Rupi managed to eventually find a job in a factory but the work was hard and poorly paid. He ended up on the streets and, in an effort to improve his life, fled with two friends across the border. “But we were caught and brought to a room in the border office. The border police gave me an old phone and told me to put the handset to my ear and say, ‘I’m sorry for betraying my country.’ This was a long sentence because, at the same time, they would send electric shocks. I had to say it several times and I have come to accept now that this was torture.” What followed, however, was worse. Rupi was sent to prison for one year.

It was a tough time for Rupi, both mentally and physically. For one, political prisoners (like Rupi) were separated and afforded worse conditions than their criminal counterparts; “they were allowed outside in the yard. Us, no. Also, we had to remain silent at all times, couldn’t speak to one another. If we did, we were punished, beaten. This experience of not being able to speak without punishment affected me quite a lot. For some time afterwards, I couldn’t speak or respond to people. It’s a very bizarre experience.”

Day-to-day life was tough; “I got in trouble, beaten around 3 times a day. They would let me out of my cell to clean the corridors; ‘quicker, quicker, quicker’, they would say. I did have one familiar face though, a friend from the orphanage. He was bigger than me and had done military service where he was a chef. So, when he was put in prison, he was assigned to the kitchens. He was all good, he had food,” Rupi recalls. “I remember that he came to see me once or twice and gave me a block of polenta.”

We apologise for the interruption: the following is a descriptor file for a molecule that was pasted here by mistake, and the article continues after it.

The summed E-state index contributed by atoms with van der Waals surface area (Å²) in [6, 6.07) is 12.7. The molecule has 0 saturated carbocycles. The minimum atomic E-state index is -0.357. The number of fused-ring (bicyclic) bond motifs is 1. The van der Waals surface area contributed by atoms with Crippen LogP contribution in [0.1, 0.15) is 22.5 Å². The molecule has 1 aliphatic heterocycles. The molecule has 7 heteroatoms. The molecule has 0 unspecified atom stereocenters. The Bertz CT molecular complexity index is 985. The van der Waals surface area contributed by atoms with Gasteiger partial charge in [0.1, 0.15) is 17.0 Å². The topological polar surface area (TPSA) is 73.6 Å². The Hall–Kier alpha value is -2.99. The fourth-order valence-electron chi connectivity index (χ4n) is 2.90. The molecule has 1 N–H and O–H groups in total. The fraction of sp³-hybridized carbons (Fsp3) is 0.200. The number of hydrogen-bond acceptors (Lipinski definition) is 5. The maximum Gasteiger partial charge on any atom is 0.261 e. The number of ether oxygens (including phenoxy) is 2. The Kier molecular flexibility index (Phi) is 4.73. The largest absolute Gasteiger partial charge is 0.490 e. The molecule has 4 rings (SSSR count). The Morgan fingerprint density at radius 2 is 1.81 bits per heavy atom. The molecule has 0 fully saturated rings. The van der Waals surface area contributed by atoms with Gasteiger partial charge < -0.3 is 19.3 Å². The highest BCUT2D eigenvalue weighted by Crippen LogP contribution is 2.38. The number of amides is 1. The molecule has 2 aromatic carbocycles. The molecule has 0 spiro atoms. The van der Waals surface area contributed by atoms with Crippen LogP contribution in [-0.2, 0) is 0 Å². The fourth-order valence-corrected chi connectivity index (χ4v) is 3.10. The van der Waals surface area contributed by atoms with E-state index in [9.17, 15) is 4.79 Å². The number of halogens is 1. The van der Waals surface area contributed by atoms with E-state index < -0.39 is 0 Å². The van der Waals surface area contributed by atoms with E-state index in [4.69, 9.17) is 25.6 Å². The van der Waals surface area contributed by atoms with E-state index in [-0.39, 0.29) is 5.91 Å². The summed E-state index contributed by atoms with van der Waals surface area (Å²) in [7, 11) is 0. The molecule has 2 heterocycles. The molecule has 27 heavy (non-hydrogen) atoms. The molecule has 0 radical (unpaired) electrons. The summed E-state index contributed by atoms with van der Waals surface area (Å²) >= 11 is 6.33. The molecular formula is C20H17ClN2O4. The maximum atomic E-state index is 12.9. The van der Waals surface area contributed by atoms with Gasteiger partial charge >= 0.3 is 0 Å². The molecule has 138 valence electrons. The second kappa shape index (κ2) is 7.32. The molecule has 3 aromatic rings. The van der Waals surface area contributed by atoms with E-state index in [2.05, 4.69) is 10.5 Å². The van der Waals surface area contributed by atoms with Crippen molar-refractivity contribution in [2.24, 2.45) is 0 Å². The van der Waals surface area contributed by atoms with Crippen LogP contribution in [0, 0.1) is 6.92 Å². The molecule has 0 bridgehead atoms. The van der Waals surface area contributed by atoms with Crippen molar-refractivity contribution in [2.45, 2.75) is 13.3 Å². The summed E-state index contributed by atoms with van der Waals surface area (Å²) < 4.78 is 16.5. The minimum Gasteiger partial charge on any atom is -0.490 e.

Rupi only spent a couple of months in prison in the end as the revolution of 1989 swept across Eastern Europe. Before anyone could be liberated, though, the 500 or so political prisoners alongside Rupi were, he explains, “put into groups of 50. I was in group 3 and we were marched towards the prison doors. Group 1 went out and were shot by firing squad.” Why? Because they were so-called ‘enemies of communism’ or ‘revolutionaries’ with links to those who were busy sparking a revolution.

In the end, Rupi escaped with his life as the military police stormed the prison just in time. Rupi asserts that “if it wasn’t for this (the revolution), I would have died. It was then that I started believing in God.”

Rupi returned home to Gavojdia, but found that there was no work for a former prisoner. Instead, he tried, this time successfully, to cross the border towards the West in the search of a better life. Rupi recalls that it took him and two friends over two months to make it to Germany. 28 years later and he is now in the UK and hopes to get his lorry driving licence.

At the start of the interview, Rupi explained, “I have a lot to say, a lot to get out because, you see, I’m all alone, not a big social life.” Later on he talked about where we had first met, Catching Lives and how he goes there to meet people, to have a chat. But not every homeless person will have the same access to services like this, amidst rising homelessness and dwindling funds for service providers.

There is something we can do though. Why not have a chat, exchange a friendly nod or a handshake with a homeless person the next time you are walking to work. You might talk to Rupi, someone else with a story to tell, dramatic or otherwise. But you will be talking to a human being, one who may feel lonely or rejected from society. The homeless are often written off as the drunk, drugged and mentally ill but in truth there’s a rich tapestry of human experience that deserves to be looked in the eye, talked and listened to. Why not start now?